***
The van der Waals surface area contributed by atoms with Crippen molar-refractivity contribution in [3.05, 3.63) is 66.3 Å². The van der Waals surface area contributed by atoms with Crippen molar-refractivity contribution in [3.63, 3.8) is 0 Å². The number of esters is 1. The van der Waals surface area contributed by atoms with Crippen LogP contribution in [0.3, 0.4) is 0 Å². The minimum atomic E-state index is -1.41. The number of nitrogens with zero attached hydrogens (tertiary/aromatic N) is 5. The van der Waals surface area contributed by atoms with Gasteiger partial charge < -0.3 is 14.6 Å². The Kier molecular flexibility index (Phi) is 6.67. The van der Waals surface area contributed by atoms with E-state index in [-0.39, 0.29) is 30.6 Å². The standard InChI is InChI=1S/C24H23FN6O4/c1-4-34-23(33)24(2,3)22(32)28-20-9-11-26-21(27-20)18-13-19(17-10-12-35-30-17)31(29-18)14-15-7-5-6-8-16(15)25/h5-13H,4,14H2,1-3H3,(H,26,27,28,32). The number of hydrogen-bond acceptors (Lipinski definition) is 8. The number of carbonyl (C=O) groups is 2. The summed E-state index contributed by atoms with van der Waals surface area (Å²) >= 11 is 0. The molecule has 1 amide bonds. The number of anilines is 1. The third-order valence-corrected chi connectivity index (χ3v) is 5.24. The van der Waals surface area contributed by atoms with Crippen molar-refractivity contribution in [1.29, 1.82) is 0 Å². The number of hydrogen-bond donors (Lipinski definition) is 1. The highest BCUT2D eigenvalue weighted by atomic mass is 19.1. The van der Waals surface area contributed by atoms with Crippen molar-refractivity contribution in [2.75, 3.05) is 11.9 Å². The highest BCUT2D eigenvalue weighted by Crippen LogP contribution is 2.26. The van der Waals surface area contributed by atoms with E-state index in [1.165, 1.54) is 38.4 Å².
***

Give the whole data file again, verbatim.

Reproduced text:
The van der Waals surface area contributed by atoms with Crippen molar-refractivity contribution in [3.05, 3.63) is 66.3 Å². The van der Waals surface area contributed by atoms with Crippen molar-refractivity contribution in [3.63, 3.8) is 0 Å². The number of esters is 1. The van der Waals surface area contributed by atoms with Crippen LogP contribution in [0.3, 0.4) is 0 Å². The minimum atomic E-state index is -1.41. The number of nitrogens with zero attached hydrogens (tertiary/aromatic N) is 5. The van der Waals surface area contributed by atoms with Gasteiger partial charge < -0.3 is 14.6 Å². The Kier molecular flexibility index (Phi) is 6.67. The van der Waals surface area contributed by atoms with E-state index in [-0.39, 0.29) is 30.6 Å². The standard InChI is InChI=1S/C24H23FN6O4/c1-4-34-23(33)24(2,3)22(32)28-20-9-11-26-21(27-20)18-13-19(17-10-12-35-30-17)31(29-18)14-15-7-5-6-8-16(15)25/h5-13H,4,14H2,1-3H3,(H,26,27,28,32). The number of hydrogen-bond acceptors (Lipinski definition) is 8. The number of carbonyl (C=O) groups is 2. The summed E-state index contributed by atoms with van der Waals surface area (Å²) >= 11 is 0. The molecule has 1 amide bonds. The number of anilines is 1. The third-order valence-corrected chi connectivity index (χ3v) is 5.24. The van der Waals surface area contributed by atoms with Crippen molar-refractivity contribution in [1.29, 1.82) is 0 Å². The number of hydrogen-bond donors (Lipinski definition) is 1. The highest BCUT2D eigenvalue weighted by atomic mass is 19.1. The van der Waals surface area contributed by atoms with Crippen molar-refractivity contribution in [2.75, 3.05) is 11.9 Å². The highest BCUT2D eigenvalue weighted by Crippen LogP contribution is 2.26. The van der Waals surface area contributed by atoms with E-state index in [1.165, 1.54) is 38.4 Å².